I have worked in the art world for nearly 20 years. I have seen true philanthropy many times – people giving without expectation in return. But the Museum business is big business and right now I think that most museums are struggling to provide viewing and their regular services. As such, whether from a kind patron, or a board member or a trustee, the opportunity for a low cost, high quality exhibition would be irresistible. In the Museum world, the turnstile count is a measure of success. Money is not far from the front door of any Museum, fortunately Art is close behind.

  • Edward, California November 16, 2009, 11:25 pm

    I’ve been following the announced exhibition consisting solely of works owned by Dakis Joannou the New York Times. I think the exhibition is also notable as it is curated by an individual outside the museum’s capable staff, Jeff Koons. Unlike most exhibition with loans from museum board members that are organized by an on staff curator or perhaps outside art-historian/curator; which suggests an arm-length detachment from the patron and the art world, Koons is a primary (and early) beneficiary of Mr. Joannou’s patronage. I suppose it is a reach to say that the exhibition would substantially benefit Koons in increasing the value of his work — as his work is already well collected, bought and sold for very rich amounts.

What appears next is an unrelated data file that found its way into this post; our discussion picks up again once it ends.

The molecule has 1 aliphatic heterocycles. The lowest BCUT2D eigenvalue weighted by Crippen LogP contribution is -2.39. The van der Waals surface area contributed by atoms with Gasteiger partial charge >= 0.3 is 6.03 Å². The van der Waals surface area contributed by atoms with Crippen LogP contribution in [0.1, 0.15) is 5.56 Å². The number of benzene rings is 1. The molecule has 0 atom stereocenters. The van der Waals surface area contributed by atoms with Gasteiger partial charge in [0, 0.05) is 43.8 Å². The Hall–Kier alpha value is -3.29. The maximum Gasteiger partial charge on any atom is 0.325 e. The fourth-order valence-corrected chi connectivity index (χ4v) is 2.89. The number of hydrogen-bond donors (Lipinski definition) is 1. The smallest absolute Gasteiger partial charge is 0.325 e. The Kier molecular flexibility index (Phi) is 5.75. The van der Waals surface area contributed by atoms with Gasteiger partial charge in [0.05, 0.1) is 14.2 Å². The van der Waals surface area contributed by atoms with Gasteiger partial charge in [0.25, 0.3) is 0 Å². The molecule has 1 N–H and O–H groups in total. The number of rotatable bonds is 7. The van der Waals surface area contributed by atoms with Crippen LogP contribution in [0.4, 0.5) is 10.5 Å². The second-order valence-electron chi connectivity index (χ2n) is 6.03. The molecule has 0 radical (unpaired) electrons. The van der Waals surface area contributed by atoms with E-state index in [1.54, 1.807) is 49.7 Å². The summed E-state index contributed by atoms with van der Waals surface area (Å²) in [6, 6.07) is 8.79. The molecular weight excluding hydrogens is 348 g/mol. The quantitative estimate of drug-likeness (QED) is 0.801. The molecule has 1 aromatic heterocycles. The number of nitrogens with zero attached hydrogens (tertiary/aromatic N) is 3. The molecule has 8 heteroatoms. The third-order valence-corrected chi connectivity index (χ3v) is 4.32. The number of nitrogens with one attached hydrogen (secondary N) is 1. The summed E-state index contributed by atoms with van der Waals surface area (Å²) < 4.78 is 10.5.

The exhibition is also unusual in that Mr. Joannou has not pledged or gifted some of the collection to the New Museum (which, in their defense, does not collect) but such a gift would have rationalized the exhibition substantially and, in my mind, would have been beyond reproach.

    This is the case in museums across the country and is generally the accepted benchmark. Perhaps had the exhibition had it taken place at another NYC museum where Mr. Joannou had made a substantial pledge of the collection – the controversy might not have been so newsworthy on the ethics front.

    When these sorts of exhibitions are handled correctly by good directors – with careful avoidance of perceived or actual conflicts, real meaningful gifts, and acknowledgement of collectors acting like collectors not sellers — there accrues a professionalism, good will and respect of the museum’s leadership, staff and Board by extension. The inverse is reason to vote with one’s patronage and membership and take flight.